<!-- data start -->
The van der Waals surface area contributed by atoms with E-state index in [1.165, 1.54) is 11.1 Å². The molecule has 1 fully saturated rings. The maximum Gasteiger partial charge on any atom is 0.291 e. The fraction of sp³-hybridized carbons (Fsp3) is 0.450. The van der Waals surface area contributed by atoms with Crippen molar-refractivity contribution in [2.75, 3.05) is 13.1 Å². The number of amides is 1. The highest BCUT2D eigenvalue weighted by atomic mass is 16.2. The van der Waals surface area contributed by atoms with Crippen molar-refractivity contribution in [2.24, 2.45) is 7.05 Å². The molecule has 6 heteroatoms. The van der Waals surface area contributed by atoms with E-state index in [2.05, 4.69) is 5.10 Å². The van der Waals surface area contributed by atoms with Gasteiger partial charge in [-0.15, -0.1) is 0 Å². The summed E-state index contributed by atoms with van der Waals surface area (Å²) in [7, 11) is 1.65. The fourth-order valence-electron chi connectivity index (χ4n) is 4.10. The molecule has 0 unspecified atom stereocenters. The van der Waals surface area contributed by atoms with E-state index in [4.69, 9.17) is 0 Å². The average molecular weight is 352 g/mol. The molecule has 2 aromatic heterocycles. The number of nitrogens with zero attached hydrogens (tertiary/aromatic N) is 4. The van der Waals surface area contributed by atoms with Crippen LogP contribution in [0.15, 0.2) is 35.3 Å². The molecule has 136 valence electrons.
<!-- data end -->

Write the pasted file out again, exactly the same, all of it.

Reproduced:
The van der Waals surface area contributed by atoms with E-state index in [1.165, 1.54) is 11.1 Å². The molecule has 1 fully saturated rings. The maximum Gasteiger partial charge on any atom is 0.291 e. The fraction of sp³-hybridized carbons (Fsp3) is 0.450. The van der Waals surface area contributed by atoms with Crippen molar-refractivity contribution in [2.75, 3.05) is 13.1 Å². The number of amides is 1. The highest BCUT2D eigenvalue weighted by atomic mass is 16.2. The van der Waals surface area contributed by atoms with Crippen molar-refractivity contribution in [2.24, 2.45) is 7.05 Å². The molecule has 6 heteroatoms. The van der Waals surface area contributed by atoms with E-state index in [2.05, 4.69) is 5.10 Å². The van der Waals surface area contributed by atoms with Gasteiger partial charge in [-0.15, -0.1) is 0 Å². The summed E-state index contributed by atoms with van der Waals surface area (Å²) in [7, 11) is 1.65. The fourth-order valence-electron chi connectivity index (χ4n) is 4.10. The molecule has 0 unspecified atom stereocenters. The van der Waals surface area contributed by atoms with E-state index in [4.69, 9.17) is 0 Å². The average molecular weight is 352 g/mol. The molecule has 2 aromatic heterocycles. The number of nitrogens with zero attached hydrogens (tertiary/aromatic N) is 4. The van der Waals surface area contributed by atoms with Crippen LogP contribution in [0.15, 0.2) is 35.3 Å². The molecule has 136 valence electrons.